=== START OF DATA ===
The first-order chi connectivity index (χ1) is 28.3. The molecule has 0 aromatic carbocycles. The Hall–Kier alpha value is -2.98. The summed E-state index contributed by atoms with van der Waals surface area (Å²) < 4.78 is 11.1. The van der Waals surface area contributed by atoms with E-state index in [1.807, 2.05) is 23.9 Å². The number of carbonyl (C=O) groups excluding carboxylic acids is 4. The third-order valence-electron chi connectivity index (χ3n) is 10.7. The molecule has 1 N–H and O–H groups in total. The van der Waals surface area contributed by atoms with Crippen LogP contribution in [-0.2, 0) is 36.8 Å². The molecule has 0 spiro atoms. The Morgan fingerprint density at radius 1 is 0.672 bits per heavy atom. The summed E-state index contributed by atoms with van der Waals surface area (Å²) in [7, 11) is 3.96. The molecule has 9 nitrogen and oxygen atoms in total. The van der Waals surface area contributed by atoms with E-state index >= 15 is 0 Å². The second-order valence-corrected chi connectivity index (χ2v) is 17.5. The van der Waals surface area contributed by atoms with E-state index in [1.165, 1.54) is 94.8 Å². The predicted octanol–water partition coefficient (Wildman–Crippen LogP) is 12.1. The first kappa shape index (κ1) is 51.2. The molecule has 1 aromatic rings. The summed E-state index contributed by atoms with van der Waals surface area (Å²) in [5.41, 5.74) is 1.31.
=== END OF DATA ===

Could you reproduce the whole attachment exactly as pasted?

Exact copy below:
The first-order chi connectivity index (χ1) is 28.3. The molecule has 0 aromatic carbocycles. The Hall–Kier alpha value is -2.98. The summed E-state index contributed by atoms with van der Waals surface area (Å²) < 4.78 is 11.1. The van der Waals surface area contributed by atoms with E-state index in [1.807, 2.05) is 23.9 Å². The number of carbonyl (C=O) groups excluding carboxylic acids is 4. The third-order valence-electron chi connectivity index (χ3n) is 10.7. The molecule has 1 N–H and O–H groups in total. The van der Waals surface area contributed by atoms with Crippen LogP contribution in [-0.2, 0) is 36.8 Å². The molecule has 0 spiro atoms. The Morgan fingerprint density at radius 1 is 0.672 bits per heavy atom. The summed E-state index contributed by atoms with van der Waals surface area (Å²) in [7, 11) is 3.96. The molecule has 9 nitrogen and oxygen atoms in total. The van der Waals surface area contributed by atoms with E-state index >= 15 is 0 Å². The second-order valence-corrected chi connectivity index (χ2v) is 17.5. The van der Waals surface area contributed by atoms with E-state index in [1.165, 1.54) is 94.8 Å². The predicted octanol–water partition coefficient (Wildman–Crippen LogP) is 12.1. The first kappa shape index (κ1) is 51.2. The molecule has 1 aromatic rings. The summed E-state index contributed by atoms with van der Waals surface area (Å²) in [5.41, 5.74) is 1.31.